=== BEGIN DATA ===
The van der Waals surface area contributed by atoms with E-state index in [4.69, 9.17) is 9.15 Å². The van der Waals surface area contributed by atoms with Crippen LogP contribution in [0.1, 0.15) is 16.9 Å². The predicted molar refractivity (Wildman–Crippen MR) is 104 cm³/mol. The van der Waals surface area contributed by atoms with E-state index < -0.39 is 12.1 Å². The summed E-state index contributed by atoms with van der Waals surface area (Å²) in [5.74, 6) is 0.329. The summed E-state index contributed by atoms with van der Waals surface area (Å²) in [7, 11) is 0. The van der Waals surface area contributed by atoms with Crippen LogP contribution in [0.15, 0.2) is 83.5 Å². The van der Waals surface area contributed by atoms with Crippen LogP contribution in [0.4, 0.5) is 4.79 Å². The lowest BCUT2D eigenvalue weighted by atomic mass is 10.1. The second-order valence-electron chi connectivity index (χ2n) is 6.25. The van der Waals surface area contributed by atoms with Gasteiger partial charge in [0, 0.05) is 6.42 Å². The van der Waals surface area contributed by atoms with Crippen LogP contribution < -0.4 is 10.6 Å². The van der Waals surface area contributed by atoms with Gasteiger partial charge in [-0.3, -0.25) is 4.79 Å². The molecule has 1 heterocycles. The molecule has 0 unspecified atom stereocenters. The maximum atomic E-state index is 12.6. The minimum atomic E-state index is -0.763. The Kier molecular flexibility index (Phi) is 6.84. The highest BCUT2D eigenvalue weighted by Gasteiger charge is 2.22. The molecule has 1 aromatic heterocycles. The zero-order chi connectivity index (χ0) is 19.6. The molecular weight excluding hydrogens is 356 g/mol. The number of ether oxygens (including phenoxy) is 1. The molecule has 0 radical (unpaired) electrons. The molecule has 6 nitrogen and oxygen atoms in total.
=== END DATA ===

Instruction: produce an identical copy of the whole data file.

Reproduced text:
The van der Waals surface area contributed by atoms with E-state index in [4.69, 9.17) is 9.15 Å². The van der Waals surface area contributed by atoms with Crippen LogP contribution in [0.1, 0.15) is 16.9 Å². The predicted molar refractivity (Wildman–Crippen MR) is 104 cm³/mol. The van der Waals surface area contributed by atoms with E-state index < -0.39 is 12.1 Å². The summed E-state index contributed by atoms with van der Waals surface area (Å²) in [5.74, 6) is 0.329. The summed E-state index contributed by atoms with van der Waals surface area (Å²) in [7, 11) is 0. The van der Waals surface area contributed by atoms with Crippen LogP contribution in [0.15, 0.2) is 83.5 Å². The van der Waals surface area contributed by atoms with Crippen LogP contribution in [0.4, 0.5) is 4.79 Å². The lowest BCUT2D eigenvalue weighted by atomic mass is 10.1. The second-order valence-electron chi connectivity index (χ2n) is 6.25. The van der Waals surface area contributed by atoms with Gasteiger partial charge in [0, 0.05) is 6.42 Å². The van der Waals surface area contributed by atoms with Crippen LogP contribution < -0.4 is 10.6 Å². The van der Waals surface area contributed by atoms with Gasteiger partial charge in [-0.3, -0.25) is 4.79 Å². The molecule has 1 heterocycles. The molecule has 0 unspecified atom stereocenters. The maximum atomic E-state index is 12.6. The minimum atomic E-state index is -0.763. The Kier molecular flexibility index (Phi) is 6.84. The highest BCUT2D eigenvalue weighted by Gasteiger charge is 2.22. The molecule has 1 aromatic heterocycles. The zero-order chi connectivity index (χ0) is 19.6. The molecular weight excluding hydrogens is 356 g/mol. The number of ether oxygens (including phenoxy) is 1. The molecule has 0 radical (unpaired) electrons. The molecule has 6 nitrogen and oxygen atoms in total.